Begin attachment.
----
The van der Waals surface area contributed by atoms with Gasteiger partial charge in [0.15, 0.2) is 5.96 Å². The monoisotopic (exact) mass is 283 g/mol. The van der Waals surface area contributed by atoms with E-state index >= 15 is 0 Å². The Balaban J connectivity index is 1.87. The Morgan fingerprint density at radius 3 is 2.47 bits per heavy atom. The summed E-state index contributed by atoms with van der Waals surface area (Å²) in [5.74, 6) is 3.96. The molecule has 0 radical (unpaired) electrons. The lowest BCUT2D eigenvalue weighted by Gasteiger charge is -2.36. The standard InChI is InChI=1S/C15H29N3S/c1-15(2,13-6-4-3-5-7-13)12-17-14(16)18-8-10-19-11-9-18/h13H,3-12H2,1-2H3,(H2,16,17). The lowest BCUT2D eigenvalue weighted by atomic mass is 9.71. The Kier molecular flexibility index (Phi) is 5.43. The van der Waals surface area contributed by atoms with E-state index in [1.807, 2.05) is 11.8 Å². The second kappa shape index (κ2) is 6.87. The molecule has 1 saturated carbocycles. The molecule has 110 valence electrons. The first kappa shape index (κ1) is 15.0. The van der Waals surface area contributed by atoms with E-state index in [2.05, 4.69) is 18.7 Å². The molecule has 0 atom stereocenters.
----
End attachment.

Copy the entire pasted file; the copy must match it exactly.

The van der Waals surface area contributed by atoms with Gasteiger partial charge in [0.15, 0.2) is 5.96 Å². The monoisotopic (exact) mass is 283 g/mol. The van der Waals surface area contributed by atoms with E-state index >= 15 is 0 Å². The Balaban J connectivity index is 1.87. The Morgan fingerprint density at radius 3 is 2.47 bits per heavy atom. The summed E-state index contributed by atoms with van der Waals surface area (Å²) in [5.74, 6) is 3.96. The molecule has 0 radical (unpaired) electrons. The lowest BCUT2D eigenvalue weighted by Gasteiger charge is -2.36. The standard InChI is InChI=1S/C15H29N3S/c1-15(2,13-6-4-3-5-7-13)12-17-14(16)18-8-10-19-11-9-18/h13H,3-12H2,1-2H3,(H2,16,17). The lowest BCUT2D eigenvalue weighted by atomic mass is 9.71. The Kier molecular flexibility index (Phi) is 5.43. The van der Waals surface area contributed by atoms with E-state index in [1.807, 2.05) is 11.8 Å². The second kappa shape index (κ2) is 6.87. The molecule has 1 saturated carbocycles. The molecule has 110 valence electrons. The first kappa shape index (κ1) is 15.0. The van der Waals surface area contributed by atoms with E-state index in [2.05, 4.69) is 18.7 Å². The molecule has 0 atom stereocenters.